Most plants are not naturally well behaved and, when you see gardens where they are, close inspection will soon reveal an underlying support system. Whether its perennials in herbaceous borders, climbing roses, runner beans or clematis, left to their own devices they will scramble, sprawl or collapse in a generally untidy fashion. The key to success with plant supports is to get in early before there is a risk of damaging young shoots or trampling newly emergent growth underfoot. The ideal time to do this is when you are doing the early spring weeding, tidying and mulching – delay and you are likely to find that the plants have put on a growth spurt and it all becomes a lot more fiddly.
There are essentially three types of plant support: the hidden, the rustic and the ornamental. Hidden supports include wires fastened to walls and fences for tying in climbers and trained fruit. Traditionally this was done with vine eyes and hand-tensioned wire, but the Gripple system which has a self-tensioning system is far neater. In the borders pea sticks can be used to support herbaceous plants, or alternatively large mesh wire or plastic netting stretched across, and sloping from back to front. As the plants grow up and through this they will be held in position and be less likely to sprawl. Although this is visible for the first few weeks while the plants grow through it, it will soon disappear from view and is the easiest solution for large areas. Black netting is less obtrusive than green.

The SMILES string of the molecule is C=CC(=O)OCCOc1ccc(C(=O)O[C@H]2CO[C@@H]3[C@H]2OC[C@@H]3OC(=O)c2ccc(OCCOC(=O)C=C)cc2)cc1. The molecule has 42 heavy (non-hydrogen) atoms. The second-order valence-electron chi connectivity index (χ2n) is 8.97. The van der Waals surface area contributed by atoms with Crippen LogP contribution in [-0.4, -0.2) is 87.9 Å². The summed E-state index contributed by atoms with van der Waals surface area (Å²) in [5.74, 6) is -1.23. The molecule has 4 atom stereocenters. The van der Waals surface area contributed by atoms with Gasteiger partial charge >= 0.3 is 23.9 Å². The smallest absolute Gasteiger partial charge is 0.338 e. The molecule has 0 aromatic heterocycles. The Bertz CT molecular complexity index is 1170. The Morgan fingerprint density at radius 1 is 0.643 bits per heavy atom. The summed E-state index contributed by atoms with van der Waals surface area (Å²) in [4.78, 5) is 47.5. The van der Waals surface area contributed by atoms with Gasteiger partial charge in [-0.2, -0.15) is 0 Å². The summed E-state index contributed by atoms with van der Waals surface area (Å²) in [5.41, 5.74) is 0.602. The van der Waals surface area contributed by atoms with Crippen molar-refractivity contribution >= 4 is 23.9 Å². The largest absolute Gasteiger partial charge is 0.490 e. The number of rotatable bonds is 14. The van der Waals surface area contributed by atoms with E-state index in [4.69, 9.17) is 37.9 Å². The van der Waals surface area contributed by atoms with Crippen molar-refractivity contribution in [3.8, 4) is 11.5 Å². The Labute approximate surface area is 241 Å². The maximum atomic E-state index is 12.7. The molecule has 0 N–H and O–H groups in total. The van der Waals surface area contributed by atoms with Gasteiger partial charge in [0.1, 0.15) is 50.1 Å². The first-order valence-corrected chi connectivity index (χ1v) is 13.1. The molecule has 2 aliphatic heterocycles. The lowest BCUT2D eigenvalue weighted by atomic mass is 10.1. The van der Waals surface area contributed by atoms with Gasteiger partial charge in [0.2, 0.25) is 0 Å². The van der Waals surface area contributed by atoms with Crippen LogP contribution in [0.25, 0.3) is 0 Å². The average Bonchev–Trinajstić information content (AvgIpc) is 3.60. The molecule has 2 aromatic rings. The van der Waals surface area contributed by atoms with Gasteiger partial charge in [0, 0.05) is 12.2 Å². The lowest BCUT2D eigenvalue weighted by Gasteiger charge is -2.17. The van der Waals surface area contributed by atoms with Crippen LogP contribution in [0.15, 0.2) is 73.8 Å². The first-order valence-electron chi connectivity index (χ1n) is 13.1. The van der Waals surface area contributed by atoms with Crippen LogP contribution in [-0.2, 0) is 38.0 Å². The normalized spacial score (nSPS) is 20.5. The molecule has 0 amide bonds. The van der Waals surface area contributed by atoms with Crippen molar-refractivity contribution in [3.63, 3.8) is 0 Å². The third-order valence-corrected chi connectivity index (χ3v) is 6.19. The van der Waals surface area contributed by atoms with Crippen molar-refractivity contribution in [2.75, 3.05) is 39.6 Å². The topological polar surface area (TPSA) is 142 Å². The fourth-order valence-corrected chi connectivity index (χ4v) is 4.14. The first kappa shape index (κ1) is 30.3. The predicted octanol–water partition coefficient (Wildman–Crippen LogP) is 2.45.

Rustic supports are ideal for country gardens, vegetable plots and allotments where their informality works well in their surroundings. There was a time when coppiced woodland fell out of favour and it was very difficult to get chestnut posts, bean poles and peasticks but these days there has been a huge revival in woodland crafts and they are relatively easy to come by. To find a supplier in your area go to www.allotmentforestry.com
Should you want to get creative and weave your own hurdles or edgings for beds, an internet search for ‘hazel or willow rods’ will locate local or mail order suppliers. Part of the charm of using these materials is that they are natural and irregular and can be used as simply or as creatively as you choose. They do have a limited life, peasticks need to be discarded annually but beanpoles will last three or four years if lifted and stored off the ground or in the dry over winter. Or you could make your own metal supports like we do here on our youtube channel.
Ornamental plant supports, made from metal or wood lend the garden interesting structure during the months when they are not clothed in plants. There’s a huge range available, depending on your budget. The galvanised wire structures from garden requisites are perfect for a formal garden, while tramway forge small round obelisk has a great range of decorative metalwork.Sculptor Alex Moore makes stunning contemporary obelisks. CC Rustics has a vast selection of decorative iron plant supports to suit every pocket. Wooden trellis and obelisks are the alternative and although they are less durable than metal, good quality designs have a more substantial presence than metal and work well in some gardens. As with most things in life, it pays to buy the best quality you can afford. Harrod Horticultural has a good range and an internet search should find local makers in your area.
A visit to the long borders at RHS gardens at Wisley during spring or early summer will show fine and varied examples of plant supports before they are concealed by plants while the gardens at Sissinghurst and Pashley Manor both demonstrate techniques of plant support raised to a high art.
So, don’t delay, support your plants today.
The key to success with plant supports is to get in early before there is a risk of damaging young shoots